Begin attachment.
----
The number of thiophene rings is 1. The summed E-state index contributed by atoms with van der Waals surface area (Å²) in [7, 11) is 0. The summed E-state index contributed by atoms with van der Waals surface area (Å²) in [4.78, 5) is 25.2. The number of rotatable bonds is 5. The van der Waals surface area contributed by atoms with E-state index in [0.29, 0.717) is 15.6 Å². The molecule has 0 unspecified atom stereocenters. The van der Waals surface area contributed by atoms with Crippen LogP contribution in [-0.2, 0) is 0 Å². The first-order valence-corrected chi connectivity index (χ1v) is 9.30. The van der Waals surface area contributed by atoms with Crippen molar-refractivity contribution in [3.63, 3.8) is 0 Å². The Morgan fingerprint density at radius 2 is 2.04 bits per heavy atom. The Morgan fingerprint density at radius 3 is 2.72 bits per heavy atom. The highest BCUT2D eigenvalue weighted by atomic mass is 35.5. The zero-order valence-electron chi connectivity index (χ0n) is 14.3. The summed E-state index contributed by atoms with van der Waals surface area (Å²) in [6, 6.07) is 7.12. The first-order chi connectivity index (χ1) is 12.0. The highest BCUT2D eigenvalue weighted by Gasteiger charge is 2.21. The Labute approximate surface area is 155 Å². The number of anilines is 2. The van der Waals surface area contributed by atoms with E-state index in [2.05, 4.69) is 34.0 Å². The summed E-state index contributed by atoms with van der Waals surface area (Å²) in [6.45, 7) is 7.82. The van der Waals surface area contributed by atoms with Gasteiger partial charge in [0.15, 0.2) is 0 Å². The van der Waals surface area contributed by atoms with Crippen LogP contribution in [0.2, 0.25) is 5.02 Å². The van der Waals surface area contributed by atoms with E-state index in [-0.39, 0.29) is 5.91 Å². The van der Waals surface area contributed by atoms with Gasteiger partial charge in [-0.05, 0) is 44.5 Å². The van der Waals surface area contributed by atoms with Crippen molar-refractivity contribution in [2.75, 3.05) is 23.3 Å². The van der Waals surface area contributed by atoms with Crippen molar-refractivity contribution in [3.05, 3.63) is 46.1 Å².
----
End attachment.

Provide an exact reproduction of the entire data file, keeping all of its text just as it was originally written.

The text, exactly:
The number of thiophene rings is 1. The summed E-state index contributed by atoms with van der Waals surface area (Å²) in [7, 11) is 0. The summed E-state index contributed by atoms with van der Waals surface area (Å²) in [4.78, 5) is 25.2. The number of rotatable bonds is 5. The van der Waals surface area contributed by atoms with E-state index in [0.29, 0.717) is 15.6 Å². The molecule has 0 unspecified atom stereocenters. The van der Waals surface area contributed by atoms with Crippen LogP contribution in [-0.2, 0) is 0 Å². The first-order valence-corrected chi connectivity index (χ1v) is 9.30. The van der Waals surface area contributed by atoms with Crippen molar-refractivity contribution in [3.63, 3.8) is 0 Å². The Morgan fingerprint density at radius 2 is 2.04 bits per heavy atom. The Morgan fingerprint density at radius 3 is 2.72 bits per heavy atom. The highest BCUT2D eigenvalue weighted by atomic mass is 35.5. The zero-order valence-electron chi connectivity index (χ0n) is 14.3. The summed E-state index contributed by atoms with van der Waals surface area (Å²) in [6, 6.07) is 7.12. The first-order chi connectivity index (χ1) is 12.0. The highest BCUT2D eigenvalue weighted by Gasteiger charge is 2.21. The Labute approximate surface area is 155 Å². The number of anilines is 2. The van der Waals surface area contributed by atoms with E-state index in [2.05, 4.69) is 34.0 Å². The summed E-state index contributed by atoms with van der Waals surface area (Å²) in [6.45, 7) is 7.82. The van der Waals surface area contributed by atoms with Gasteiger partial charge in [0.15, 0.2) is 0 Å². The van der Waals surface area contributed by atoms with Crippen LogP contribution in [0.2, 0.25) is 5.02 Å². The van der Waals surface area contributed by atoms with E-state index in [-0.39, 0.29) is 5.91 Å². The van der Waals surface area contributed by atoms with Gasteiger partial charge in [-0.05, 0) is 44.5 Å². The van der Waals surface area contributed by atoms with Crippen molar-refractivity contribution in [2.75, 3.05) is 23.3 Å². The van der Waals surface area contributed by atoms with Crippen molar-refractivity contribution in [3.05, 3.63) is 46.1 Å².